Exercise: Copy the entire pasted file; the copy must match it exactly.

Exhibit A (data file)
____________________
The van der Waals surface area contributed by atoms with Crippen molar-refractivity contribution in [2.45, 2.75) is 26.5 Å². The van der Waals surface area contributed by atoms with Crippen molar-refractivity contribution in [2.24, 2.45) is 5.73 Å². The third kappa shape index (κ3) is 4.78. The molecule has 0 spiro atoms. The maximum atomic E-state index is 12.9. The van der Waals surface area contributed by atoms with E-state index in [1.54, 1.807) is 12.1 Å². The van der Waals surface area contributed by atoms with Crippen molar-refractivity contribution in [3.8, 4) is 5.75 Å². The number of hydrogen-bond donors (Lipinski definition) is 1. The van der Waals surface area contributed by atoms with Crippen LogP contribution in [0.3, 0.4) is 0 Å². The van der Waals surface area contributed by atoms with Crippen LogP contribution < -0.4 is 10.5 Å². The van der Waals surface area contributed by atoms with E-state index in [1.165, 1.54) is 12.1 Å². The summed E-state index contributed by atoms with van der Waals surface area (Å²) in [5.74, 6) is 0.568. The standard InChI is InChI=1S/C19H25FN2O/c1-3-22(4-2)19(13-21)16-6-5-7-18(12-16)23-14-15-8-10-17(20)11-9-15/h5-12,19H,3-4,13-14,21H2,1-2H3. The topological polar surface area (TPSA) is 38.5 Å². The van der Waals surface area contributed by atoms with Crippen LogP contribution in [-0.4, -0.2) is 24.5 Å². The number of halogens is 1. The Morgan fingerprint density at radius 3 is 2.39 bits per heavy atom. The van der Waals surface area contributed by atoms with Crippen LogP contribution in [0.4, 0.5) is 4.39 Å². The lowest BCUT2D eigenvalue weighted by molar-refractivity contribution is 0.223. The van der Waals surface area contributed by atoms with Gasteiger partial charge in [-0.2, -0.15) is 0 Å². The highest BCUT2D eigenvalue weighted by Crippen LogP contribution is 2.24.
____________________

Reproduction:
The van der Waals surface area contributed by atoms with Crippen molar-refractivity contribution in [2.45, 2.75) is 26.5 Å². The van der Waals surface area contributed by atoms with Crippen molar-refractivity contribution in [2.24, 2.45) is 5.73 Å². The third kappa shape index (κ3) is 4.78. The molecule has 0 spiro atoms. The maximum atomic E-state index is 12.9. The van der Waals surface area contributed by atoms with E-state index in [1.54, 1.807) is 12.1 Å². The van der Waals surface area contributed by atoms with Crippen molar-refractivity contribution in [3.8, 4) is 5.75 Å². The number of hydrogen-bond donors (Lipinski definition) is 1. The van der Waals surface area contributed by atoms with Crippen LogP contribution in [0.3, 0.4) is 0 Å². The van der Waals surface area contributed by atoms with Crippen LogP contribution < -0.4 is 10.5 Å². The van der Waals surface area contributed by atoms with E-state index in [1.165, 1.54) is 12.1 Å². The summed E-state index contributed by atoms with van der Waals surface area (Å²) in [5.74, 6) is 0.568. The standard InChI is InChI=1S/C19H25FN2O/c1-3-22(4-2)19(13-21)16-6-5-7-18(12-16)23-14-15-8-10-17(20)11-9-15/h5-12,19H,3-4,13-14,21H2,1-2H3. The topological polar surface area (TPSA) is 38.5 Å². The van der Waals surface area contributed by atoms with Crippen LogP contribution in [-0.4, -0.2) is 24.5 Å². The number of halogens is 1. The Morgan fingerprint density at radius 3 is 2.39 bits per heavy atom. The van der Waals surface area contributed by atoms with Crippen LogP contribution in [0.4, 0.5) is 4.39 Å². The lowest BCUT2D eigenvalue weighted by molar-refractivity contribution is 0.223. The van der Waals surface area contributed by atoms with Gasteiger partial charge in [-0.2, -0.15) is 0 Å². The highest BCUT2D eigenvalue weighted by Crippen LogP contribution is 2.24.